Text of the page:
• Buy low; sell high is the time-honored dictum, but investors who are swept up in market cycles too often do just the opposite.
  • Once-in-a-lifetime market extremes seem to occur once every decade or so.
  • Most typical of market victims: the six-foot-tall man who drowned crossing the stream that was five feet deep on average.
  • Much of the time there aren’t great market excesses to bet against.


185 reads

Nobody goes to that restaurant anymore; it’s too crowded.



330 reads


  • If you believe the story everyone else believes, you’ll do what they do.
  • Only a skeptic can separate the things that sound good and are from the things that sound good and aren’t.
  • Skepticism calls for pessimism when optimism is excessive. But it also calls for optimism when pessimism is excessive.
  • Skepticism and pessimism aren’t synonymous.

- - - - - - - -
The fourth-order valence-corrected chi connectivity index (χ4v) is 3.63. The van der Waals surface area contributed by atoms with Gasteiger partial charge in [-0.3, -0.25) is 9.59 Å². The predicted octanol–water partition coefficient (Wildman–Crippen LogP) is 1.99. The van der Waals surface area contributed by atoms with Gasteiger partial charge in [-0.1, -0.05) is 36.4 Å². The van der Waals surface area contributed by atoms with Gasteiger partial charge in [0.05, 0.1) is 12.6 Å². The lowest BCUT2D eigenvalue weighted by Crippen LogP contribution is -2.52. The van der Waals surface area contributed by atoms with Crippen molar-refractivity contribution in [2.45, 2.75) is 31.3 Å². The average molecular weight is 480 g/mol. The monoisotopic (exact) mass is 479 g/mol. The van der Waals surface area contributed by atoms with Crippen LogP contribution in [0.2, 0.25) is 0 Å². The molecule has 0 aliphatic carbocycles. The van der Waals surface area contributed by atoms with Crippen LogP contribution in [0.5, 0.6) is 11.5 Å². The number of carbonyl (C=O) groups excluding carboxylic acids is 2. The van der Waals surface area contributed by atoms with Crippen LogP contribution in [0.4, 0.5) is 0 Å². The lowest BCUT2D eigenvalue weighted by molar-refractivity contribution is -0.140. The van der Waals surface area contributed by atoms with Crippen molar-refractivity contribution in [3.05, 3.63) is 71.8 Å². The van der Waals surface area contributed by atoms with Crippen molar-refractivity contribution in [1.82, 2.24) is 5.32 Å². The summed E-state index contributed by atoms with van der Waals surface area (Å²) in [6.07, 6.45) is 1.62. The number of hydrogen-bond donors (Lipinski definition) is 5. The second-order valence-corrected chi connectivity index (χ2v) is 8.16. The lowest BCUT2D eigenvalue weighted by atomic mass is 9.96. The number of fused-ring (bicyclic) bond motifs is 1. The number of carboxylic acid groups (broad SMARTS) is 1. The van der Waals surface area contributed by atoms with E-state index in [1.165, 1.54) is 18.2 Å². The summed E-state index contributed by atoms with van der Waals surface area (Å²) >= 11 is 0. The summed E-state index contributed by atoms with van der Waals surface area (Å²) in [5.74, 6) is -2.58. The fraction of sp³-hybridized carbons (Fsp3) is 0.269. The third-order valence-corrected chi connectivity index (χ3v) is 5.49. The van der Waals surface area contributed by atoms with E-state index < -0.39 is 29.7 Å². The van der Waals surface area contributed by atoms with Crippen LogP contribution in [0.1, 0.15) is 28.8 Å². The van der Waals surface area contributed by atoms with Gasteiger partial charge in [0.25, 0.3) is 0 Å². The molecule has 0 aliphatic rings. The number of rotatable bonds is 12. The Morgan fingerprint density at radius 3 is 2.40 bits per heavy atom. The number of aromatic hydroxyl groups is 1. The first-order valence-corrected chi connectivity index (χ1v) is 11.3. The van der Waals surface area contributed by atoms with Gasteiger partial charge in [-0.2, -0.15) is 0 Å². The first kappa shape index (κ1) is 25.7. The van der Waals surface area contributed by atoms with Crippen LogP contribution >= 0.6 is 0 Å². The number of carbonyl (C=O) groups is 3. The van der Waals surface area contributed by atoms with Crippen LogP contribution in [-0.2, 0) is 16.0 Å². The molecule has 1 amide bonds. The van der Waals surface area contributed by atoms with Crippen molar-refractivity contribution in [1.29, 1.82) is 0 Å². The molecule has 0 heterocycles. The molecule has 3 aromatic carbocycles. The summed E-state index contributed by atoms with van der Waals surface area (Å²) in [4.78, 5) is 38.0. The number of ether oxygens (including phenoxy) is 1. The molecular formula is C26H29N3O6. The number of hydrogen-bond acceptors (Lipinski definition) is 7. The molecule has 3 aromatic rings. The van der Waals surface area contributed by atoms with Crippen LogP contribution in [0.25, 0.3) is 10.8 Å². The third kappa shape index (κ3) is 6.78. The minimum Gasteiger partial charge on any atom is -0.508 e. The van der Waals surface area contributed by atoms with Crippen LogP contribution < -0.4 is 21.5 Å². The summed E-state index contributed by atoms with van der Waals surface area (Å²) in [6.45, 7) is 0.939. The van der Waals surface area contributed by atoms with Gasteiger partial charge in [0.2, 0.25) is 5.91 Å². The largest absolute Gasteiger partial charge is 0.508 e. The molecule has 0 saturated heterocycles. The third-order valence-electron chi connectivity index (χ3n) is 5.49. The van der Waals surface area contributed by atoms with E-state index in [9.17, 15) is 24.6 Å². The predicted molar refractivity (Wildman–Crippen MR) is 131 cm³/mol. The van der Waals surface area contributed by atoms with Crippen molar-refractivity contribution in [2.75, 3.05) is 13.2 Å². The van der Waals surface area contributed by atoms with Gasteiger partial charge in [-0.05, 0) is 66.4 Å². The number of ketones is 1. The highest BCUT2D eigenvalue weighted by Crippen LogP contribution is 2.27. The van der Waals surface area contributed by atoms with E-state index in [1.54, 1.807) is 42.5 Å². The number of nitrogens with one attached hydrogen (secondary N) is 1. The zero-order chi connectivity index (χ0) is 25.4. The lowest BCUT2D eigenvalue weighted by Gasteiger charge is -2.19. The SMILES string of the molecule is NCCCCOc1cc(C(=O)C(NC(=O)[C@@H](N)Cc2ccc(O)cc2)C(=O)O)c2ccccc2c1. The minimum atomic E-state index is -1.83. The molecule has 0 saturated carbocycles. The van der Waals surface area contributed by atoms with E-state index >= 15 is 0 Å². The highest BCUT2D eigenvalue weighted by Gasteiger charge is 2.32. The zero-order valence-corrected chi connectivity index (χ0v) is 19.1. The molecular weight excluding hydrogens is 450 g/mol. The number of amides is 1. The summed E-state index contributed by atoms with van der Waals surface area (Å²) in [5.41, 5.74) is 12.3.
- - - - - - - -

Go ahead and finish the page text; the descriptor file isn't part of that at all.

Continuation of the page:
• The key – as usual – was to become skeptical of what ‘everyone’ was saying and doing.
  • The error is clear. The herd applies optimism at the top and pessimism at the bottom.


164 reads

Finding Bargains

The process of intelligently building a portfolio consists of buying the best investments, making room for them by selling lesser ones, and staying clear of the worst.

The raw materials for the process consist of

(a) a list of potential investments,

(b) estimates of their intrinsic value,

(c) a sense for how their prices compare with their intrinsic value 

(d) an understanding of the risks involved in each, and of the effect their inclusion would have on the portfolio being assembled.